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Toughness conquers varsity hooliganism in UoN students elections

The election of Ms Anne Mvurya as the first female president of the University of Nairobi Students Association last week may have come as a surprise to many.

But to the third-year law student, the victory was the climax of a bruising six-month battle that was fought online and offline, and which saw her traverse the university’s 12 campuses in just three weeks.

Ms Mvurya garnered 24 votes out of a possible 36, with Mr Samuel Ayoma, her closest rival, getting a paltry eight.

On the surface, the 20-year-old conveys softness and cheer while her talk is punctuated with playful laughter. But beneath this gentle nature is a fearless political firebrand who does not shy away from confronting her competitors.

‘GRASSROOTS CAMPAIGNS’

“I was the last person to declare my candidacy for the position. My team and I conducted grassroots campaigns, talking to students and establishing what their main concerns were,” Ms Mvurya told the Nation.

“I hardly slept for six months. We moved from Nairobi to Kisumu, Mombasa and several other towns across the country. It was very tough.”

Ms Mvurya rode on the promise to amend the students association’s constitution to bolster representation.

“My team had all groups of students represented, including women and the disabled, an element that was lacking in our opponents’ camps,” she said.

Announcing her candidature late was a good strategy as she was able to study her rivals properly. Besides these, she employed a powerful online branding strategy that was proved easy to sell.

According to her brand manager, Private Socrates, the fact that Ms Mvurya would become the first female president in the history of the students’ union was her biggest selling point.

“It was easy to sell her to voters for she is not controversial. We used social media and her website to drive the numbers up,” Mr Socrates told the Nation.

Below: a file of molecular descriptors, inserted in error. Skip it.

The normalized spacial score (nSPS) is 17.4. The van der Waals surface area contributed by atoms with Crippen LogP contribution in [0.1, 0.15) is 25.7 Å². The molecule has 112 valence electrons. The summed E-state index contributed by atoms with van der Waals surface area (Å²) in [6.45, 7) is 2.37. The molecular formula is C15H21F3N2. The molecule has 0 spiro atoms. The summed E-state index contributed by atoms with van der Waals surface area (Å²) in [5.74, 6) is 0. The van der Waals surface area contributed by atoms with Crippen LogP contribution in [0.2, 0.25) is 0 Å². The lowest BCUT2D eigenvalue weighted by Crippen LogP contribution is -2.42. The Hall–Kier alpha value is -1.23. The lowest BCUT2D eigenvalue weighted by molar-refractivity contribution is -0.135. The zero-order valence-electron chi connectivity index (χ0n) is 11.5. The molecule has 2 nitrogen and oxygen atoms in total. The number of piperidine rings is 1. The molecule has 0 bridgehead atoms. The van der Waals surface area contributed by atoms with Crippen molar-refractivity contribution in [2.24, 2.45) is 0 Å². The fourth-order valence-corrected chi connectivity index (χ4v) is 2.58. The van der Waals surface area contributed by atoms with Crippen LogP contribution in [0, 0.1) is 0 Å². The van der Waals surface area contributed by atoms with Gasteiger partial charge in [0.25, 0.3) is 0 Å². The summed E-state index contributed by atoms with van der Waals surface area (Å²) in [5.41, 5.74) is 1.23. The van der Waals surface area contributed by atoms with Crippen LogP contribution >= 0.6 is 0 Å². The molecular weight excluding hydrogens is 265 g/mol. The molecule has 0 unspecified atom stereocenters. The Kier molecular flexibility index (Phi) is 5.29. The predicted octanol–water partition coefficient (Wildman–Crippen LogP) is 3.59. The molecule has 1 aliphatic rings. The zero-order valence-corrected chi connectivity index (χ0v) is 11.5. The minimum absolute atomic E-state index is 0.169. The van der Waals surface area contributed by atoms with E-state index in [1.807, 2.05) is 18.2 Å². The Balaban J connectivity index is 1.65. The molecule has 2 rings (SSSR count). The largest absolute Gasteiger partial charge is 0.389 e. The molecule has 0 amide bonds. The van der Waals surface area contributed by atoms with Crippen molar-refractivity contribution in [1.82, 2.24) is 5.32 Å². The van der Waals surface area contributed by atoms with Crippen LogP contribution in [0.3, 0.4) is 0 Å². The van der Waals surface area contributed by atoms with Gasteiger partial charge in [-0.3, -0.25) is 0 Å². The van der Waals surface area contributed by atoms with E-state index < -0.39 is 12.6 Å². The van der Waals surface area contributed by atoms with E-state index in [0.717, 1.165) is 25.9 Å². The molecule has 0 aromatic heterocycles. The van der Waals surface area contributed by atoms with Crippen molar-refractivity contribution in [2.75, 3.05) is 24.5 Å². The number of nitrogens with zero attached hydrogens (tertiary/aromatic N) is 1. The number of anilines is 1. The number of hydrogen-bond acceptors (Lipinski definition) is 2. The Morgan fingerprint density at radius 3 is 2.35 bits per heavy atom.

ISSUE-BASED DEBATES

With hooliganism being edged out of student politics, it was easy to engage learners on issue-based debates, Mr Socrates added.

Ms Mvurya has been on the political scene for two years, having served as the head of secretariat for the University of Nairobi Students Association.

“Voting for student leaders through delegates has helped to curb hooliganism. Monitoring of voting now easy. The process is fairer than it had been,” she said.

Her main challenges, she added, was financing her campaign and convincing students that she would keep her promises. Her team used more than Sh2 million in the campaign.

“For the entire duration of the campaigns, I catered for transport, meals, accommodation and other bills. I was in charge of the welfare of the team,” she said.

Unlike before when every candidate would run an individual campaign, the new system requires one to have a team of seven.

Ms Mvurya denies reports that she was sponsored by people outside the university.

“I am a self-made politician,” she told the Nation.

She added that among her first tasks upon assuming office, would be to initiate talks to amend the student union’s constitution and help improve security at the university.

SMEAR CAMPAIGN

Her win elicited mixed reactions, with some students engaging in an online smear campaign and discrediting her ability to lead.

“Losers are bound to engage in propaganda. I expected such reactions,” she said.

Her brand of politics? The abrasive type with a light touch, she said.

“University politics has been dominated by hooliganism for years. To overcome this, you must be tough. But you also must listen to students,” she said.

On whether she is related to Kwale governor, the student simply said she hails from Nakuru. “My father has been my mentor in all aspects of my life,” she said, adding without giving details that she would be on the ballot come 2022.

For the entire duration of the campaigns, I cartered for transport, meals, accommodation and other bills. I was in charge of welfare for the team”